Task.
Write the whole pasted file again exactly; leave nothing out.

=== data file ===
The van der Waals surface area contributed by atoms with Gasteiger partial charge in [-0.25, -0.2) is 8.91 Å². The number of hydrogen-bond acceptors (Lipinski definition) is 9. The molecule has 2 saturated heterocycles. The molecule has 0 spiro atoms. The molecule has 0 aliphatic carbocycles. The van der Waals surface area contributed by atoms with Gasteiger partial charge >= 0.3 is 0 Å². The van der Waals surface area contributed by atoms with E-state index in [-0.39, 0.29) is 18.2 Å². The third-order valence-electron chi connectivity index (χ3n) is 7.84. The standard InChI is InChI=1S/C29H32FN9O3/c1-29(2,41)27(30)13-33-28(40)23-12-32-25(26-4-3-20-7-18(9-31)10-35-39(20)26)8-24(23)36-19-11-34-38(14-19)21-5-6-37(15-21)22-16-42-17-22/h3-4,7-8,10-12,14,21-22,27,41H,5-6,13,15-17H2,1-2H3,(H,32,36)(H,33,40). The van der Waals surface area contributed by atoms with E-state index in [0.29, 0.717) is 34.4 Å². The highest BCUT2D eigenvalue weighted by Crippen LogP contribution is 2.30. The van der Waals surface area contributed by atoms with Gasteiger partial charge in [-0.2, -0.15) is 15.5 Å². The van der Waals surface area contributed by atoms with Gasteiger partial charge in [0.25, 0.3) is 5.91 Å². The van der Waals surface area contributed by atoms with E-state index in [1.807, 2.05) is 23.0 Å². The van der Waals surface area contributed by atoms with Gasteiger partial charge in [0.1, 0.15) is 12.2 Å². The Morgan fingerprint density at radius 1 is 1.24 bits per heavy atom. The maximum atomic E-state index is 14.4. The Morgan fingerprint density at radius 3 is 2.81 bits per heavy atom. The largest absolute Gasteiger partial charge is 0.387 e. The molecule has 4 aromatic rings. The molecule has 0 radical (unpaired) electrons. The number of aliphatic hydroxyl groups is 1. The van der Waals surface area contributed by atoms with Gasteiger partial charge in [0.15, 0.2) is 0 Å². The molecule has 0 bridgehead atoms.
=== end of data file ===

The van der Waals surface area contributed by atoms with Gasteiger partial charge in [-0.25, -0.2) is 8.91 Å². The number of hydrogen-bond acceptors (Lipinski definition) is 9. The molecule has 2 saturated heterocycles. The molecule has 0 spiro atoms. The molecule has 0 aliphatic carbocycles. The van der Waals surface area contributed by atoms with Gasteiger partial charge >= 0.3 is 0 Å². The van der Waals surface area contributed by atoms with E-state index in [-0.39, 0.29) is 18.2 Å². The third-order valence-electron chi connectivity index (χ3n) is 7.84. The standard InChI is InChI=1S/C29H32FN9O3/c1-29(2,41)27(30)13-33-28(40)23-12-32-25(26-4-3-20-7-18(9-31)10-35-39(20)26)8-24(23)36-19-11-34-38(14-19)21-5-6-37(15-21)22-16-42-17-22/h3-4,7-8,10-12,14,21-22,27,41H,5-6,13,15-17H2,1-2H3,(H,32,36)(H,33,40). The van der Waals surface area contributed by atoms with E-state index in [0.29, 0.717) is 34.4 Å². The highest BCUT2D eigenvalue weighted by Crippen LogP contribution is 2.30. The van der Waals surface area contributed by atoms with Gasteiger partial charge in [-0.2, -0.15) is 15.5 Å². The van der Waals surface area contributed by atoms with Gasteiger partial charge in [0.25, 0.3) is 5.91 Å². The van der Waals surface area contributed by atoms with E-state index in [1.807, 2.05) is 23.0 Å². The van der Waals surface area contributed by atoms with Gasteiger partial charge in [0.1, 0.15) is 12.2 Å². The Morgan fingerprint density at radius 1 is 1.24 bits per heavy atom. The maximum atomic E-state index is 14.4. The Morgan fingerprint density at radius 3 is 2.81 bits per heavy atom. The largest absolute Gasteiger partial charge is 0.387 e. The molecule has 4 aromatic rings. The molecule has 0 radical (unpaired) electrons. The number of aliphatic hydroxyl groups is 1. The van der Waals surface area contributed by atoms with Gasteiger partial charge in [0.15, 0.2) is 0 Å². The molecule has 0 bridgehead atoms.